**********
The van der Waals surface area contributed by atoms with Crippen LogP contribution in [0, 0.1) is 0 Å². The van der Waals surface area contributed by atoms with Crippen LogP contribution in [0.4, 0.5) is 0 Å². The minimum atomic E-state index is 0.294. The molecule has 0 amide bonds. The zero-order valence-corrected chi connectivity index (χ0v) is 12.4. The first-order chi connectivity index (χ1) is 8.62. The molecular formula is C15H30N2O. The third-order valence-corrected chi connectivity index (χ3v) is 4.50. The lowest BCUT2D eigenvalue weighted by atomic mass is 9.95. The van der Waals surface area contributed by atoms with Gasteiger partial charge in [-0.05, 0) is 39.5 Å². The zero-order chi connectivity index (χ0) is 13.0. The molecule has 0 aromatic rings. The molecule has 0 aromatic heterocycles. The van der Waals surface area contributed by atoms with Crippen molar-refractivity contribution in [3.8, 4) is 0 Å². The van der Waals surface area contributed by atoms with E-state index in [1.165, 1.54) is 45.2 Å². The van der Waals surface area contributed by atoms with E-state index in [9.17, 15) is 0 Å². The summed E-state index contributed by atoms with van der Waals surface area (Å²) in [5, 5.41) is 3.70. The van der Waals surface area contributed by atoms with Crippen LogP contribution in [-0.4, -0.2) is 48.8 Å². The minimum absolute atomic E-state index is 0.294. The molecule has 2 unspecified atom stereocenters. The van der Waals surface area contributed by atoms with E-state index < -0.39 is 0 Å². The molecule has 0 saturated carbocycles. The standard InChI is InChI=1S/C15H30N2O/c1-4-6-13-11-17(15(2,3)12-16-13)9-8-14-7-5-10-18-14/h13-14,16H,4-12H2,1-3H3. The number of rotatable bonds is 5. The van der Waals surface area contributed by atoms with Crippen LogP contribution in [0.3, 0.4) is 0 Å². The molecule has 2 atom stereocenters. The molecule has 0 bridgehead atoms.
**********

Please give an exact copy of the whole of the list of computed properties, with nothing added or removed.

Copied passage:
The van der Waals surface area contributed by atoms with Crippen LogP contribution in [0, 0.1) is 0 Å². The van der Waals surface area contributed by atoms with Crippen LogP contribution in [0.4, 0.5) is 0 Å². The minimum atomic E-state index is 0.294. The molecule has 0 amide bonds. The zero-order valence-corrected chi connectivity index (χ0v) is 12.4. The first-order chi connectivity index (χ1) is 8.62. The molecular formula is C15H30N2O. The third-order valence-corrected chi connectivity index (χ3v) is 4.50. The lowest BCUT2D eigenvalue weighted by atomic mass is 9.95. The van der Waals surface area contributed by atoms with Gasteiger partial charge in [-0.05, 0) is 39.5 Å². The zero-order chi connectivity index (χ0) is 13.0. The molecule has 0 aromatic rings. The molecule has 0 aromatic heterocycles. The van der Waals surface area contributed by atoms with Crippen molar-refractivity contribution in [3.8, 4) is 0 Å². The van der Waals surface area contributed by atoms with E-state index in [1.165, 1.54) is 45.2 Å². The van der Waals surface area contributed by atoms with E-state index in [9.17, 15) is 0 Å². The summed E-state index contributed by atoms with van der Waals surface area (Å²) in [5, 5.41) is 3.70. The van der Waals surface area contributed by atoms with Crippen LogP contribution in [-0.4, -0.2) is 48.8 Å². The minimum absolute atomic E-state index is 0.294. The molecule has 2 unspecified atom stereocenters. The van der Waals surface area contributed by atoms with E-state index < -0.39 is 0 Å². The molecule has 0 saturated carbocycles. The standard InChI is InChI=1S/C15H30N2O/c1-4-6-13-11-17(15(2,3)12-16-13)9-8-14-7-5-10-18-14/h13-14,16H,4-12H2,1-3H3. The number of rotatable bonds is 5. The van der Waals surface area contributed by atoms with Crippen LogP contribution in [0.3, 0.4) is 0 Å². The molecule has 2 atom stereocenters. The molecule has 0 bridgehead atoms.